The training in Taqwa is meant to empower man with the ability to continue in obedience to Allah and Prophet Muhammad (SA) even as Ramadaan has come to an end. The virtuous acts done during Ramadaan should be continued in the months which follow and likewise the sinful and disliked acts and vices that were avoided during Ramadaan should also be avoided after it. Muslims should keep their guards up and beware of the many tricks of Shaitaan, who would incessantly lull and influence them into disrepute, immorality and into the abyss of sins.

The true test of Taqwa learnt is to be constant upon these lessons in the future. The Prophet (SA) said: “The most beloved action to Allah is maintaining constancy (upon a virtue) even if it be of a small amount.” (Bukhari)

In another Hadith narrated by Sufyaan ibn Abdullah Ath-Thaqafi, who said: I said: “O Messenger of Allah (SA), Advise me in Islam such an advice about which I would not ask anyone beside you!” He (SA) said: “Say – ‘I believe in Allah’ and then become steadfast.” (Muslim, Tirmidhi)

The statement of the Rasuul (SA) should be understood as an advice towards a virtue which he (SA) gave to the Sahabah (RA) that he should be steadfast upon faith in Allah, as well as in the conditions of faith. Similar to the virtue of faith in Allah, the advice can also be applied to any virtue, that one should also become steadfast upon it.

Allah Ta’aala encourages the believers to develop the quality of steadfastness in good actions by mentioning the benefits of constancy in virtuous deeds.

The Quraan states: “Verily those who say: ‘Our Lord is Allah’ then they become steadfast upon it. The angels would descend to them (at the time of death) saying: ‘Do not fear (of the matters ahead of death) and do not grieve (of the matters of the world). But glad tidings (to you) of the Paradise which you have been promised. We were your guardians/companions in the worldly life and (will be your companion in) the Hereafter. For you is whatever your souls desire and whatever you beckon. A hospitable place (for you) from the Most Forgiving and Most Merciful.” (41:30)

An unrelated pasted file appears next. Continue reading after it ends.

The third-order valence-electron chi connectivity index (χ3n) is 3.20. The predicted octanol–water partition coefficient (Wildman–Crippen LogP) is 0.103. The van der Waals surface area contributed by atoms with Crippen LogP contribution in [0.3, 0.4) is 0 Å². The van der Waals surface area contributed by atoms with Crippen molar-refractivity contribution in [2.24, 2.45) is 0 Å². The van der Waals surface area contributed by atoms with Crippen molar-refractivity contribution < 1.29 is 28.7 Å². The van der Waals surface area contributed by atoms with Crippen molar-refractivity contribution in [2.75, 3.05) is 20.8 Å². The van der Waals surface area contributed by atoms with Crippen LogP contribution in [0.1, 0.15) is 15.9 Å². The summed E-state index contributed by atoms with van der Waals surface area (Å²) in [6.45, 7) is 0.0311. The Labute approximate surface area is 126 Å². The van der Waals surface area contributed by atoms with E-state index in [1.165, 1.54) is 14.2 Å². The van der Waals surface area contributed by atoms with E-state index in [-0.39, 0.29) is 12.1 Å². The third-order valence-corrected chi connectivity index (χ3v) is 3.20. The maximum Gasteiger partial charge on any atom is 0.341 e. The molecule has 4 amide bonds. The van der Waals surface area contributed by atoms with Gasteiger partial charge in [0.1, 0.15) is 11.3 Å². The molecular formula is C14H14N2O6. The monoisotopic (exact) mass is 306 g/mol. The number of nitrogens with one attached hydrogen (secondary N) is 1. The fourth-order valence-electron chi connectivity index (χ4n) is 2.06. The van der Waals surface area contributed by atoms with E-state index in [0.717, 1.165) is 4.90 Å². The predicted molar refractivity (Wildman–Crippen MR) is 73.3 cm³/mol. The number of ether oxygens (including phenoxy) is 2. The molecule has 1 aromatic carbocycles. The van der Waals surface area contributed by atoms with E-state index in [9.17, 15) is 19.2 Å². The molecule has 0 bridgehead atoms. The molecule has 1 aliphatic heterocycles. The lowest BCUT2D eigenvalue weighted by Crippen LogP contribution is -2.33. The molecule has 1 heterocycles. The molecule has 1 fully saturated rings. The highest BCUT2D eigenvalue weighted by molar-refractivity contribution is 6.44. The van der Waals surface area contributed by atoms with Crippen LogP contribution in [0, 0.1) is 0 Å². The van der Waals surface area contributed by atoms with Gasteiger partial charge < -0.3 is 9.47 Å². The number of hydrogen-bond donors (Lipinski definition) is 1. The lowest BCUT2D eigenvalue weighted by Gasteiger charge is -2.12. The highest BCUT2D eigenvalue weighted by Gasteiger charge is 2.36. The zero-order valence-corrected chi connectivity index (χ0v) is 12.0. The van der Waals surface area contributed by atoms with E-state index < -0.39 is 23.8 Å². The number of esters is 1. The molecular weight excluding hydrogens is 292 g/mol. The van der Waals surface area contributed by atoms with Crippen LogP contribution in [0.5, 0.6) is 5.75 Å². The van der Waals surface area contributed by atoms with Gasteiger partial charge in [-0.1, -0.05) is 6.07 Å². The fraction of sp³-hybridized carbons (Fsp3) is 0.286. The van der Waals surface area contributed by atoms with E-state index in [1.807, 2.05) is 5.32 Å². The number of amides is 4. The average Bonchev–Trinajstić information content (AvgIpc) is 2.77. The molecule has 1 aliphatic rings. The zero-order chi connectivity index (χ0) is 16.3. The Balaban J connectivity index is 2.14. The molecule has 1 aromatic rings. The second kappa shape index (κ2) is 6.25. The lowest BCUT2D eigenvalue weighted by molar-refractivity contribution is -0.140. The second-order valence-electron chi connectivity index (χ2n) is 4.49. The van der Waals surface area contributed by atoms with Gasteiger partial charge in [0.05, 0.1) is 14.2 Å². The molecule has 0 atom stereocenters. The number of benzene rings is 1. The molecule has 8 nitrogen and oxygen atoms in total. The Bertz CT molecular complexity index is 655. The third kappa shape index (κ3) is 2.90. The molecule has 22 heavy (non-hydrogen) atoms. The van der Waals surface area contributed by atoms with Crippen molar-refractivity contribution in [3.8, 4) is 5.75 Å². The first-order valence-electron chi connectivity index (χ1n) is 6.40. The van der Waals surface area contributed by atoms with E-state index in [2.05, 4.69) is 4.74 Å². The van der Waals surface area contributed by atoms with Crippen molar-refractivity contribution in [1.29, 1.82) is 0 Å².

One must therefore apply the many lessons of Ramadaan in their lives with constancy and then become hopeful of the magnificent rewards which Allah has promised in the verse. Such steadfastness leads to a death with Imaan (faith) in Allah and also of the glad tidings by the angels of the Paradise and the many benefits therein.

Worship in the month of Ramadaan should have brought about a zeal to please Allah in all our actions and undertakings. The questions may have arose, “How do we please Allah? What action pleases Allah? What action does not please Allah?” The answers to these questions as well as many others would only be solved with sound knowledge. During the month, one would have made the effort to learn the breakers of fast, the things which do not break the fast, the acts disliked while fasting, the laws of Salaah, Zakaah laws pertaining to the day of Eid, Sadaqatul Fitr, Duas (supplications), Verses of the Holy Quraan, etc. All these are being learnt only to safeguard our acts and rituals of worship so as to please Allah. Pleasing Allah does not stop with the end of Ramadaan and likewise seeking knowledge should also not stop at the end of Ramadaan. We would still need to know about the many aspects of our deen (religion) as it affects our lives, such as trade, marriage, divorce, inheritance, social rights, funerals, etc., as well as to enhance that which we had already started in Ramadaan. Therefore, even after Ramadaan Muslims should persist in their sacrifices and efforts for the sound and pristine knowledge of Islaam, as this would be essential for actions attracting the pleasure of Allah.

The day of Eid is a day of prize-giving. Allah gives us abundant rewards for fasting the month and for our worship and devotion to Him. We also should reciprocate with gifts to relatives, friends, children, elders and the indigent. This would foster love, compassion and spirituality at all levels in the society by enhancing family unity and well-being, social and community unity and well-being, and at large the entire nation becomes influenced with the Islamic spirit of happiness and peacefulness.

May Allah bless all of us on this joyous occasion of Eid.

Darul Uloom Trinidad and Tobago